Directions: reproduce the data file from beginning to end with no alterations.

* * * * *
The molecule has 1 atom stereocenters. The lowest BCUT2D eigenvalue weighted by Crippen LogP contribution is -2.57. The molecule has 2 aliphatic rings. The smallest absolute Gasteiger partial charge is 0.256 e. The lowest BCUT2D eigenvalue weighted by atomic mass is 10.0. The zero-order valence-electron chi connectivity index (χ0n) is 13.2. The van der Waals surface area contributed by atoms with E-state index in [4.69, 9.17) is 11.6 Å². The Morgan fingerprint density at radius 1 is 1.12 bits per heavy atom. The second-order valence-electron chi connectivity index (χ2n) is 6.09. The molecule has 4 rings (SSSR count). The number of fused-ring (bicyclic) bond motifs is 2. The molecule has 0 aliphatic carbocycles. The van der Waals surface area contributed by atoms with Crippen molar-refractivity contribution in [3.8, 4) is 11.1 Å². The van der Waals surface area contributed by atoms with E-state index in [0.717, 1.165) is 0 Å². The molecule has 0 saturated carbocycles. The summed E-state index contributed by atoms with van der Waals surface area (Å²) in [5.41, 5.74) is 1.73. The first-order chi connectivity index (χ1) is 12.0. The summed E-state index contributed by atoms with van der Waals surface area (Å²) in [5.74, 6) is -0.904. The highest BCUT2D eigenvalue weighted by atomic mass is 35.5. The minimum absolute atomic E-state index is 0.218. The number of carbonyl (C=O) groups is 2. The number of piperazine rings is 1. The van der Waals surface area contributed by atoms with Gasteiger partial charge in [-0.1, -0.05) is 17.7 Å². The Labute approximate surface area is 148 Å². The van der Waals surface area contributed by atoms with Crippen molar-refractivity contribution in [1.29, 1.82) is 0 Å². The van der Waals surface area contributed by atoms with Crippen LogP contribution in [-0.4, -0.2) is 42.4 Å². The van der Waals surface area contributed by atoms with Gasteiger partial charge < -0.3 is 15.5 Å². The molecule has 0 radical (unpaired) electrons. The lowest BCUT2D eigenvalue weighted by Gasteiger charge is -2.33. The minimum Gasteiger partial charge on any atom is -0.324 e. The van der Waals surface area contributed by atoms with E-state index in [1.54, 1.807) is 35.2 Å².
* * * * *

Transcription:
The molecule has 1 atom stereocenters. The lowest BCUT2D eigenvalue weighted by Crippen LogP contribution is -2.57. The molecule has 2 aliphatic rings. The smallest absolute Gasteiger partial charge is 0.256 e. The lowest BCUT2D eigenvalue weighted by atomic mass is 10.0. The zero-order valence-electron chi connectivity index (χ0n) is 13.2. The van der Waals surface area contributed by atoms with E-state index in [4.69, 9.17) is 11.6 Å². The Morgan fingerprint density at radius 1 is 1.12 bits per heavy atom. The second-order valence-electron chi connectivity index (χ2n) is 6.09. The molecule has 4 rings (SSSR count). The number of fused-ring (bicyclic) bond motifs is 2. The molecule has 0 aliphatic carbocycles. The van der Waals surface area contributed by atoms with Crippen molar-refractivity contribution in [3.8, 4) is 11.1 Å². The van der Waals surface area contributed by atoms with E-state index in [0.717, 1.165) is 0 Å². The molecule has 0 saturated carbocycles. The summed E-state index contributed by atoms with van der Waals surface area (Å²) in [5.41, 5.74) is 1.73. The first-order chi connectivity index (χ1) is 12.0. The summed E-state index contributed by atoms with van der Waals surface area (Å²) in [5.74, 6) is -0.904. The highest BCUT2D eigenvalue weighted by atomic mass is 35.5. The minimum absolute atomic E-state index is 0.218. The number of carbonyl (C=O) groups is 2. The number of piperazine rings is 1. The van der Waals surface area contributed by atoms with Gasteiger partial charge in [-0.1, -0.05) is 17.7 Å². The Labute approximate surface area is 148 Å². The van der Waals surface area contributed by atoms with Crippen molar-refractivity contribution in [1.29, 1.82) is 0 Å². The van der Waals surface area contributed by atoms with Crippen LogP contribution in [-0.4, -0.2) is 42.4 Å². The van der Waals surface area contributed by atoms with Gasteiger partial charge < -0.3 is 15.5 Å². The molecule has 0 radical (unpaired) electrons. The lowest BCUT2D eigenvalue weighted by Gasteiger charge is -2.33. The minimum Gasteiger partial charge on any atom is -0.324 e. The van der Waals surface area contributed by atoms with E-state index in [1.54, 1.807) is 35.2 Å².